‘Crime and Punishment’ opens tonight

“Crime and Punishment” … the musical?

Why not? The idea may seem a little outlandish to some but it has worked before.

Producer Cameron MacKintosh set an industry precedent by molding Victor Hugo’s heavy historical epic, “Les Miserables,” into an international commercial smash.

Now Dartmouth’s own Jesse Kearney ’97 takes a stab at converting another literary masterpiece into musical theater with his Senior Fellowship project — an adaptation of Fyodor Dostoyevsky’s “Crime and Punishment.”

Finally, after two years of tears and sweat, Kearney will unveil the musical for which he composed the music and wrote the lyrics and the script tonight and tomorrow night in Bentley Theater.

The musical program, consisting of selected numbers from “Crime and Punishment,” will be performed by a cast of fifteen musical actors and the musical director/piano accompanist Albina Stoianova ’97.

“Crime and Punishment” has long been a dream for Kearney who, ever since his high school days, has been determined to pen a musical.

At the suggestion of a friend during his Sophomore Summer, Kearney read the hefty novel and something clicked.

He said he related to the somber 19th-century psychological drama about guilt and redemption in a “weird way,” developing an affinity for the main character.

Rodia Raskolnikov, played by Marc Bruni ’99, is a St. Petersburg University student who, on the brink of madness, murders an old, greedy pawnbroker with the intent of “doing humanity some good.”

Kearney said he identified with Raskolnikov’s dream of being an extraordinary man.

“… I think that deep within us, we all have that [dream] and think we’re all special people who deserve the best in life,” he explained.

Kearney began work on his brainchild, and by his junior spring, presented his first draft of over 200 pages of script and score to the Senior Fellowship Committee Board in hopes of obtaining an award that would fund his work.

He recalled awaiting the board’s decision with great anticipation, worrying that the board might think the “job too much for one person.”

The general perception, Kearney said, was that “musicals are usually written by three people — the lyricist, the scriptwriter, and the composer.”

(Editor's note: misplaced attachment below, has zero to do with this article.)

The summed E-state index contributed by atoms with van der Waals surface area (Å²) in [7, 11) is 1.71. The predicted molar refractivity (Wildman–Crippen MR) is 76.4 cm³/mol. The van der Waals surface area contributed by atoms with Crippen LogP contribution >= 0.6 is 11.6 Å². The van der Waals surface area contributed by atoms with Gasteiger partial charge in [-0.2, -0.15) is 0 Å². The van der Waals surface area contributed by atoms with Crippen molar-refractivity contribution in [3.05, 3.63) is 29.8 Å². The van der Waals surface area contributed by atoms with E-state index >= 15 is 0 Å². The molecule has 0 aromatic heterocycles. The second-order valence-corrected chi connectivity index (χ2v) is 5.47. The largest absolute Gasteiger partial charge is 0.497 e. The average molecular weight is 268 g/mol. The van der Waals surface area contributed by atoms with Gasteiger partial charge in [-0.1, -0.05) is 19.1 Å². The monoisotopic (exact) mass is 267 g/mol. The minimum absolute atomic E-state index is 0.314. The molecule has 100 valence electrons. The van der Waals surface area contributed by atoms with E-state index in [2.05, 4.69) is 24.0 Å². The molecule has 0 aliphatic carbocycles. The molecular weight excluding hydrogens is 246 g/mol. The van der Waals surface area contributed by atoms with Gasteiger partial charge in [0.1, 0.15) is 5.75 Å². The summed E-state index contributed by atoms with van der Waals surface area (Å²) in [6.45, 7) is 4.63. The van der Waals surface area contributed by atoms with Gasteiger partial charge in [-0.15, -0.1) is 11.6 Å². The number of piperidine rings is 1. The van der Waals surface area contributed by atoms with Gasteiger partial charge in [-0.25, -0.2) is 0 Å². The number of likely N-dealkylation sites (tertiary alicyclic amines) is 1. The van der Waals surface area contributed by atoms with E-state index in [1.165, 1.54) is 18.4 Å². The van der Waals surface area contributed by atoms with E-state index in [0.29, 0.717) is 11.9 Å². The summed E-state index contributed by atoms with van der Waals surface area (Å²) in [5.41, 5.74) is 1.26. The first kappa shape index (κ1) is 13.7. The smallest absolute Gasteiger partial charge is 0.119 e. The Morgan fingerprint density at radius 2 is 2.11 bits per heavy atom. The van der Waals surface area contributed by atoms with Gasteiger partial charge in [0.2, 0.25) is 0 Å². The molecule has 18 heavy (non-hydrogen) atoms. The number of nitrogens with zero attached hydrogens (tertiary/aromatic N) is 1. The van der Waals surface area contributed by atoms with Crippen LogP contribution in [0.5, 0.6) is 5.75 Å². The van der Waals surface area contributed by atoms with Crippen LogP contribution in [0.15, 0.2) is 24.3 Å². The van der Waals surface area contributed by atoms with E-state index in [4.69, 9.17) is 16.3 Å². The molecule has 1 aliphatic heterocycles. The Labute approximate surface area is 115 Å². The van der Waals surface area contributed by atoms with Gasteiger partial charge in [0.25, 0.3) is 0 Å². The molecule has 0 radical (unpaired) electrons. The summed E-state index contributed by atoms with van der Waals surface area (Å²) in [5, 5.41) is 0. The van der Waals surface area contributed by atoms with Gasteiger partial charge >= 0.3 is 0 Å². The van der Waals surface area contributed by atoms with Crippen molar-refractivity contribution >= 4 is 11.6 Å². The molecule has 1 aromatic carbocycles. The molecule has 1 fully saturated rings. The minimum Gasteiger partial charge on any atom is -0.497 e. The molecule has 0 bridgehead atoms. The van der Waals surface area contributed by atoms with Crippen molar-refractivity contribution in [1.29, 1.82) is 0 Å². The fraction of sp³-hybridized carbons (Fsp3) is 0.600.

As it turned out, Kearney’s fears were unnecessary as he was granted the Senior Fellowship award at the end of his senior spring.

For expert advice, Kearney conferred with three Dartmouth instructors over the course of two years — Music Professor Jon Appleton, Associate Drama Professor of James Loehlin and Russian Professor Lev Loseff.

Kearney took great pains to receive feedback from the three, even resorting to e-mail, the postal system and facsimile to communicate with Appleton who was visiting Tokyo.

During this past winter, Kearney said he needed a break from working on “Crime and Punishment” so he could return to it with a “fresh eye.” He traveled to London for a Drama Foreign Study Program led by Loehlin.

In London, Kearney saw over 30 plays, including “Les Miserables,” which he attended with Loehlin.

The buzz surrounding Kearney’s musical, which won the Lazarus Family Musical Theater Award, has been terrific.

Loehlin,who is also the director of the upcoming “Arcadia,” cites Kearney’s “remarkable talent” and adeptness with adapting the novel.

“[Kearney] has done a very good job paring down the essential narrative… and presenting [the character relationships] clearly,” he said.

Stoianova said she was blown away by Kearney’s versatility and the sheer fact that he “is doing everything,” she said. She believes the musical “should come out as something very integral.”

She said she was especially impressed with Kearney’s “gift for melodies” which, she smilingly admitted, she and the cast cannot stop humming.

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